How To Practice Using The 3 Good Ones In-A-Row Method

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how to practiceHave you ever read the book, The Little Book of Talent: 52 Tips for Improving Your Skills by Daniel Coyle?

If you haven’t, I highly recommend you pick up a copy.

It’s a short, easy read full of powerful ideas.

I combined a few of these great tips together and came up with the 3 Good Ones In-A-Row method that I use for myself and my students.

It’s simple, time efficient, fun, and it produces incredible results.

The 3 Good Ones In-A-Row Method

Step 1: Find one small chunk to practice. (one measure, one line of music, one scale, etc.)

Step 2: Practice that chunk in slow motion checking for accuracy.

Step 3: Work towards 3 good ones in-a-row.

In other words, practice until you can play it perfectly 3 times in a row.  If you make any mistakes along the way, the count goes back to zero and you must start all over again.

Why This Works

1) It’s a fun game that makes practice more engaging.

2) It requires you to focus.  If your mind is wandering, you will take much longer to reach your goal.

3) This method helps you master anything in a short amount of time.  But only if you choose one small chunk to focus on.

  • If you’re not seeing results, then you need to make the chunk even smaller.

Keep It Simple

This practice method is so simple, anyone can do it.  The formula is basically this:

1 Small Chunk + Focused Repetition = Results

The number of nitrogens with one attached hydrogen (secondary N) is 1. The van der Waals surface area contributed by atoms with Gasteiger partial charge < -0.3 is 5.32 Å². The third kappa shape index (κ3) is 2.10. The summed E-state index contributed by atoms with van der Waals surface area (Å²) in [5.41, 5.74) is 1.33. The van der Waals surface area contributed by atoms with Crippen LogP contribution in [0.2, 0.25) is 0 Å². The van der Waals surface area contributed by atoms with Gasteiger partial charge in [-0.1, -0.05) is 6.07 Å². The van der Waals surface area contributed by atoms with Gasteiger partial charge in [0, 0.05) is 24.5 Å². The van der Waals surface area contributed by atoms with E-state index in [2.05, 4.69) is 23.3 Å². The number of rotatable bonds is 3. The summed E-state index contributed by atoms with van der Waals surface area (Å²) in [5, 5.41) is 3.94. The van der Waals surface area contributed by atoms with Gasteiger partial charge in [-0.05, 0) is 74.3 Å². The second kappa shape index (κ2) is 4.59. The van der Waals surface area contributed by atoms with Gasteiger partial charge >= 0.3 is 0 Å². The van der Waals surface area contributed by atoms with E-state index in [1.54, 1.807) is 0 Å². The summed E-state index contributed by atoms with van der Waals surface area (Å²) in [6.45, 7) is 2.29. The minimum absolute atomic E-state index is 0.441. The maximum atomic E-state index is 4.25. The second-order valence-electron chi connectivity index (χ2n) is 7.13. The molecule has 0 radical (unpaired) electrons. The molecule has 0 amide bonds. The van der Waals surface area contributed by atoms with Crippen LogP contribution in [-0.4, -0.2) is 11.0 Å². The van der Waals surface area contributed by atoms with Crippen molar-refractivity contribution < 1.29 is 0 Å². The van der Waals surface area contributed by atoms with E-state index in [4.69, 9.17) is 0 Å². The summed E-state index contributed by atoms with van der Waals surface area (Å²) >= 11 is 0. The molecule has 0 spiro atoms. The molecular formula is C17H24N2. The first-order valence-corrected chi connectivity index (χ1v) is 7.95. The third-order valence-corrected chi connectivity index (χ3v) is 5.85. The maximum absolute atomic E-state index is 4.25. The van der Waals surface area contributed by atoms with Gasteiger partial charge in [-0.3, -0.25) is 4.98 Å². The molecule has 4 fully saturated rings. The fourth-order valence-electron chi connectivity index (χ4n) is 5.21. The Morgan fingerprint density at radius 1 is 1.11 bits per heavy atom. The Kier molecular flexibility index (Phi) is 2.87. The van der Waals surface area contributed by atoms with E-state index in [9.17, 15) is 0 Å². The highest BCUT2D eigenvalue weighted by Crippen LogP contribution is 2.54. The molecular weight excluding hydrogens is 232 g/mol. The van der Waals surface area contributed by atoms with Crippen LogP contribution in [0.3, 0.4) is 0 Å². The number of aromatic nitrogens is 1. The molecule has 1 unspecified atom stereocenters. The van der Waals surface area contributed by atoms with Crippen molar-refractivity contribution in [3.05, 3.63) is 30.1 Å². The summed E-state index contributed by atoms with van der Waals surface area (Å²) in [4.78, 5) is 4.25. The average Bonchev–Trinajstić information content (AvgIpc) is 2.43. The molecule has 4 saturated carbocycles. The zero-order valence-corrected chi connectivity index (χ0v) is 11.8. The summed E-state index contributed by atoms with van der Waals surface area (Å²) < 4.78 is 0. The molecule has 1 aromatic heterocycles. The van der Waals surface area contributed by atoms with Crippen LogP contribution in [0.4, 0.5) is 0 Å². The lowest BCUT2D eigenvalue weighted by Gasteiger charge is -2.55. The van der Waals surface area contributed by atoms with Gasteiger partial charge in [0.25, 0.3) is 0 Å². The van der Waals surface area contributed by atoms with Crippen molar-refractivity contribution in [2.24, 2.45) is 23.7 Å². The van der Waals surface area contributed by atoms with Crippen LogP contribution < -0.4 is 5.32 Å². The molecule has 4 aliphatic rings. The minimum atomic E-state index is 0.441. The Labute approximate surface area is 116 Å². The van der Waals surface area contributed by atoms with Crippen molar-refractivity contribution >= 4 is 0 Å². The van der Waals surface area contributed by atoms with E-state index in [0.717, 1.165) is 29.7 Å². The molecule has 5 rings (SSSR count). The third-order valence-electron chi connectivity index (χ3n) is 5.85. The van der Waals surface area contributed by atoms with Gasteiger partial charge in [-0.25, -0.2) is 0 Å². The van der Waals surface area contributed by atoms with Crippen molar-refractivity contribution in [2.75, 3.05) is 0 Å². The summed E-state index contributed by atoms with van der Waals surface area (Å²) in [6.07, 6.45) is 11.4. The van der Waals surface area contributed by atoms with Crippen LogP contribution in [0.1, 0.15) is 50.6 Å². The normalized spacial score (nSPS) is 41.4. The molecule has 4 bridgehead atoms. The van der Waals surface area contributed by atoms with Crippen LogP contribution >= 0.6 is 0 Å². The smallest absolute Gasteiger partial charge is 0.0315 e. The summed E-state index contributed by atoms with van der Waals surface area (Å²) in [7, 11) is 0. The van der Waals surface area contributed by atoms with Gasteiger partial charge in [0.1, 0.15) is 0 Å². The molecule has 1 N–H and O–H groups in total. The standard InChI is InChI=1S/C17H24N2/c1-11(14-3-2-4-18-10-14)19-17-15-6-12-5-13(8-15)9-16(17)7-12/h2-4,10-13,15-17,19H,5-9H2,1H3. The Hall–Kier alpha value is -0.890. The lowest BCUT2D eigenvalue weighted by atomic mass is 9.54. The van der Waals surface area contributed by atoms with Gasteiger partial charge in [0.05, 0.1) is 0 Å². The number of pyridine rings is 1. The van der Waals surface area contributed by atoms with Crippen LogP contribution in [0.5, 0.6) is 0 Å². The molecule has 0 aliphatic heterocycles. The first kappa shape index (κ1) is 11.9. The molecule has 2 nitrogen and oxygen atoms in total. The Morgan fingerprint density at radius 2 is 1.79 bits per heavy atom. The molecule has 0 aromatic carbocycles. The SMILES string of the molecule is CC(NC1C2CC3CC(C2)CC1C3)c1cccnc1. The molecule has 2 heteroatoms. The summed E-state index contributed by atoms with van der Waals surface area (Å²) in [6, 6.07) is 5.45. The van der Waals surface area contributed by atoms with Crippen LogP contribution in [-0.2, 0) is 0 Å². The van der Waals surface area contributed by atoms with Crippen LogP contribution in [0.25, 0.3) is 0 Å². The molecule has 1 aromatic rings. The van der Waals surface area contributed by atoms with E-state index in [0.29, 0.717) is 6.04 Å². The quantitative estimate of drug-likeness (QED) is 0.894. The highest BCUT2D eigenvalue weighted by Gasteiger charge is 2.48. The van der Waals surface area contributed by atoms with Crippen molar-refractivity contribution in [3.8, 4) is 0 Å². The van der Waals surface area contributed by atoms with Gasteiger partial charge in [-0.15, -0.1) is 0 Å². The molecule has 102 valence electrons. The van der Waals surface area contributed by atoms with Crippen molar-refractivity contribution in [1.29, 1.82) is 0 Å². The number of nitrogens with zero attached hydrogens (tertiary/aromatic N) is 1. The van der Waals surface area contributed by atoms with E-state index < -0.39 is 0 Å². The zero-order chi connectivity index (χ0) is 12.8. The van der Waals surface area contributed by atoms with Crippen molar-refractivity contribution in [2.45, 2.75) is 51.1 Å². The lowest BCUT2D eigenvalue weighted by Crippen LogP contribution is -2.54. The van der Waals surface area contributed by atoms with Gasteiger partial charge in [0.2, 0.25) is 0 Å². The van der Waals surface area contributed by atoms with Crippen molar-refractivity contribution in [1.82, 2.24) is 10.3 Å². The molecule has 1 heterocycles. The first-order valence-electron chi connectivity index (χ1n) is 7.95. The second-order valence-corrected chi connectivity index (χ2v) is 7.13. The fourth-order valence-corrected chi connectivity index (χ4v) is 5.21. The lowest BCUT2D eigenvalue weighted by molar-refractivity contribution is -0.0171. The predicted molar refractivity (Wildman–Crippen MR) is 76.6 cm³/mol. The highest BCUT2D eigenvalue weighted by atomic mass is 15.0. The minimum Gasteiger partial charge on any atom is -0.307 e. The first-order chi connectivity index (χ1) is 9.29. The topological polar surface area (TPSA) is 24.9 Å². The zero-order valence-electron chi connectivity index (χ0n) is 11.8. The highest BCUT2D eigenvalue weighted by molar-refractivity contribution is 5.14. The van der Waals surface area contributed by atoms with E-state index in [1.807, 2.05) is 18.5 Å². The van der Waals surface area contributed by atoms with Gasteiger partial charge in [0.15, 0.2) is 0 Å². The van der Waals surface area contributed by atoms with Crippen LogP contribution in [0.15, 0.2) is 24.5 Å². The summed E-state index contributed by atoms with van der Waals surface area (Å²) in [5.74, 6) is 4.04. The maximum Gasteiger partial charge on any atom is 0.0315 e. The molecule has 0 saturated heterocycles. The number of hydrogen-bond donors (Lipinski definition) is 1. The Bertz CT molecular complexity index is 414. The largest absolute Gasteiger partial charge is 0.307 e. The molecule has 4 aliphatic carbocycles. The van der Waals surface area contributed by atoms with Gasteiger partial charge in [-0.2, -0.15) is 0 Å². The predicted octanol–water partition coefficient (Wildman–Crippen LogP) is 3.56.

Try it for yourself and let me know how it works for you…

8 Replies to “How To Practice Using The 3 Good Ones In-A-Row Method”

Jane

I have used this method for years, even for memorizing poems and ritualistic work. Only for those I increased from 3 to 5 times . You are correct, though, this works extremely well.

Excellent! That is great to hear!

Eric Betts

Great advice. Easy enough for a lazy easily distracted person like me to follow!

garry

A variant I used long ago when teaching myself hacky sack was that I’d practice a kick until I got 10 perfect ones that popped up so I could catch them. But every miss I subtracted from the count. So if I hit 3 good ones, then missed one, the count dropped to 2. Once you can get 10 without any misses, you had it.

Hi Teresa,
I found your website and in particular the article: 3 Good Ones In-A-Row method.
This is so true! One of the wisdoms that I received of my music & martial art teachers in the past; You can not practice something too slow!
I give (as a hobby) Harmonica Therapy to lung patients (Better Breathing Group) and I will pass the “Good Ones 3 In-A-Row method” to them. I translated it into Dutch. Do you mind if I putt them, translated on my own website, with acknowledgment and your name placed?
I hope you don’t mind, if it is a problem, just let me know. I am also working my way true all the other tips on your website, great, thank you for making all of this available to us.

John Banen

Hi John, I don’t mind if you share my article on your website, but I do ask that you would provide a link back to the original article on my website.

Rick Lednum

I really enjoying your short concise lessons; the floormatting is clean and very eazy to read. I’ve never learned music but for some reason I wake up and decided to learn the tin whistle. Your website has been very helpful thank you for putting so much effort into making it so easy to learn.

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